Experts said China will need to intensify exploration of the subsoil to meet the country’s particular strategic needs, from finding and exploiting underground resources to forecasting and containing natural disasters.
Deep Earth sciences, which have been gaining popularity for years, include geology, mineralogy, seismology, geothermal energy and other sciences that deal with understanding the internal structure of the Earth and the use of its resources.
Compared with the other three regions, the exploration of the Earth’s crust is a relatively unknown region as it takes enormous resources, manpower and technological prowess to penetrate the Earth’s crust, experts said. But since the mid-20th century, more and more countries have become aware of the strategic importance of this region.
Liu Jiakei, a geophysicist and a member of the Chinese Academy of Natural Sciences (CAS), said deep-earth sciences are closely related to the release of Earth’s mineral and energy resources. They also played a major role in protecting the environment and reducing the risks of natural disasters such as earthquakes and volcanic eruptions.
“It is a science that supports and sustains life on Earth. Without it, we cannot thrive,” he said, adding that long-term economic growth is highly dependent on supplies of fossil fuels and basic raw materials, all of which are created by complex geological activity and must be mined from the ground. .
Xu Yigang, a geochemist and CAS member, said China’s focus on inland exploration is because the country needs to reduce its over-reliance on imports of iron, copper, nickel, petroleum and natural gas.
“So we need to intensify our basic research in Earth sciences so that we can find and extract the resources our country needs,” he said.
For example, according to the Chinese Ministry of Commerce, many of the world’s largest iron ore mines are located in Australia, Brazil and Russia. Although China has the fourth largest reserves of hot metal ore in the world, most of the ore is located deep in the earth and is very expensive to mine and process.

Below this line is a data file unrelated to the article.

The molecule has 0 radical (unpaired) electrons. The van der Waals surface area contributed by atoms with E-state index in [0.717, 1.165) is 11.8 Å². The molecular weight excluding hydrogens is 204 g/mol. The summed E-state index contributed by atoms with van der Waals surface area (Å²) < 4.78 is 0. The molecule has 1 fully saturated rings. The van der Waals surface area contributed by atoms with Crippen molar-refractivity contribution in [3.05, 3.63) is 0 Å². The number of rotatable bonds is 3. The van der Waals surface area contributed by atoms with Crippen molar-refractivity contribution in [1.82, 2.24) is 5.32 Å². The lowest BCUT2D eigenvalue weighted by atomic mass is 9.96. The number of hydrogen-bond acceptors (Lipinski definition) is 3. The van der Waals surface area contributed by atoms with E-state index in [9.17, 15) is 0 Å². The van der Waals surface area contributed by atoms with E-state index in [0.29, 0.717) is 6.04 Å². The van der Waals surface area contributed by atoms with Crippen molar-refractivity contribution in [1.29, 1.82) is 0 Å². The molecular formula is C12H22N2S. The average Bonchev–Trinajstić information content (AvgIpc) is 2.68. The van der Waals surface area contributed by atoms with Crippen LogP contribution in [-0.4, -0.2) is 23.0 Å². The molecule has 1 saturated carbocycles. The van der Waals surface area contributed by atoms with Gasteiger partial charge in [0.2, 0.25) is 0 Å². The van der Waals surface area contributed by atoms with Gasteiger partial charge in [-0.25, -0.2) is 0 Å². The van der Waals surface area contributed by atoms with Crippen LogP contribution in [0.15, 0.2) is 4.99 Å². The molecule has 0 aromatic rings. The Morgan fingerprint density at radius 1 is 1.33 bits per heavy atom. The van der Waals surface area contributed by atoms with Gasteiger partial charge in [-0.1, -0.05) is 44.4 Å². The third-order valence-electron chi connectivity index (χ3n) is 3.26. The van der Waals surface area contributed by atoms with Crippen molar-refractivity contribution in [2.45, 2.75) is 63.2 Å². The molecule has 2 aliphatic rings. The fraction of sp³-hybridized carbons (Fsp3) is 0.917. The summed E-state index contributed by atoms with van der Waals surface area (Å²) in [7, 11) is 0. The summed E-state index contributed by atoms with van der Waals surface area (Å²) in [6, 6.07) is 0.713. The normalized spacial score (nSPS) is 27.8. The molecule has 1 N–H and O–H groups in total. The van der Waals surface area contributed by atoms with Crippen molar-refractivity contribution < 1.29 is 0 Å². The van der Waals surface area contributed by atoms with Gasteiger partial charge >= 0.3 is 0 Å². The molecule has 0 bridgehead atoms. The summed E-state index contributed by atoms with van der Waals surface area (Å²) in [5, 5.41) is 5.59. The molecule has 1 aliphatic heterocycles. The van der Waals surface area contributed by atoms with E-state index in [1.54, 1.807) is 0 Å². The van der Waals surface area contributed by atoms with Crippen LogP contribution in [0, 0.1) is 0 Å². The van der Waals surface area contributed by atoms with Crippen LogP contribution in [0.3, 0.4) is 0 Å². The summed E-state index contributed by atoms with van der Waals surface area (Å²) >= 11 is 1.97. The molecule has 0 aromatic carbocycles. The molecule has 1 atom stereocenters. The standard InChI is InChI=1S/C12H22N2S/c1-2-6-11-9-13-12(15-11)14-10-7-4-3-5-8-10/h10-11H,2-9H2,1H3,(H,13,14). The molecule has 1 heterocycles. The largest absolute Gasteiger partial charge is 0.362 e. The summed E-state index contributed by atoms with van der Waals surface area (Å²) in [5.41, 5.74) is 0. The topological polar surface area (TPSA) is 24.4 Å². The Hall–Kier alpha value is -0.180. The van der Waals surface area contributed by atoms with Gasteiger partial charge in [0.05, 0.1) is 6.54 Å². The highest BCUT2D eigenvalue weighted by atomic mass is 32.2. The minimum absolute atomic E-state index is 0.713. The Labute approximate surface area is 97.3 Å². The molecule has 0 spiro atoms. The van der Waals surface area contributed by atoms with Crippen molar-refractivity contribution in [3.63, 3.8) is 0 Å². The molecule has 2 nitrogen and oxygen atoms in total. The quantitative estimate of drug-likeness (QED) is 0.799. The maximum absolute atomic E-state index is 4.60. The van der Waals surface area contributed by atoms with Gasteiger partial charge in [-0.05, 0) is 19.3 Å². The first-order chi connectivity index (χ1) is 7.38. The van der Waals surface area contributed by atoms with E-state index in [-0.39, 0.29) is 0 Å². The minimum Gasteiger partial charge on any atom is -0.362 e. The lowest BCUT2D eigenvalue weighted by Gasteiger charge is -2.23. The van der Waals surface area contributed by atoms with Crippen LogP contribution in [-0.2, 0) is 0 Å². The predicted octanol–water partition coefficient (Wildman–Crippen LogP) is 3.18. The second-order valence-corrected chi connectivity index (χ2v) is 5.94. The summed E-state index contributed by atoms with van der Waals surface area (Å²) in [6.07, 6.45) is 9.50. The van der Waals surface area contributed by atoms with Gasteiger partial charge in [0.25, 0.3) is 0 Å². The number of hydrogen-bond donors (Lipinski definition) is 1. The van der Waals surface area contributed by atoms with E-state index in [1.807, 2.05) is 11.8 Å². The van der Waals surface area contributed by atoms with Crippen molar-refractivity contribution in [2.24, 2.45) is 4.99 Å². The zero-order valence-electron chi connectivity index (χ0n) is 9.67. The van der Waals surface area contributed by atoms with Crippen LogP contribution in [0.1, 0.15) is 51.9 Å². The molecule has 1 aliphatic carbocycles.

In 2005, China carried out the first scientific ground drilling, which, according to the geological service, reached 5,158.2 meters below the Dabi-Solo collision zone in the east of the country (near Qingdao). Such a well should give an insight into the history of the evolution of so-called ultra-high pressure rocks. This project is about the geodynamic process that led to the formation of these globally unique rocks.
This made China the third country in the world after Russia and Germany to drill deeper than 5,000 metres.
In recent years, China has stepped up its exploration of the Earth, according to geophysicist Liu. In 2009, the Ministry of Lands and Resources launched a research initiative looking at techniques for drilling deep into the ground. Another major research program was pursued by the Ministry of Science and Technology in 2016, focusing on the extraction of underground resources.
Chinese scientists are also planning a new research project to explore the Earth’s crust and hope it will be added to the national list of key projects for science and technology innovation for 2030, which currently includes sixteen specific goals ranging from brain research to artificial intelligence.
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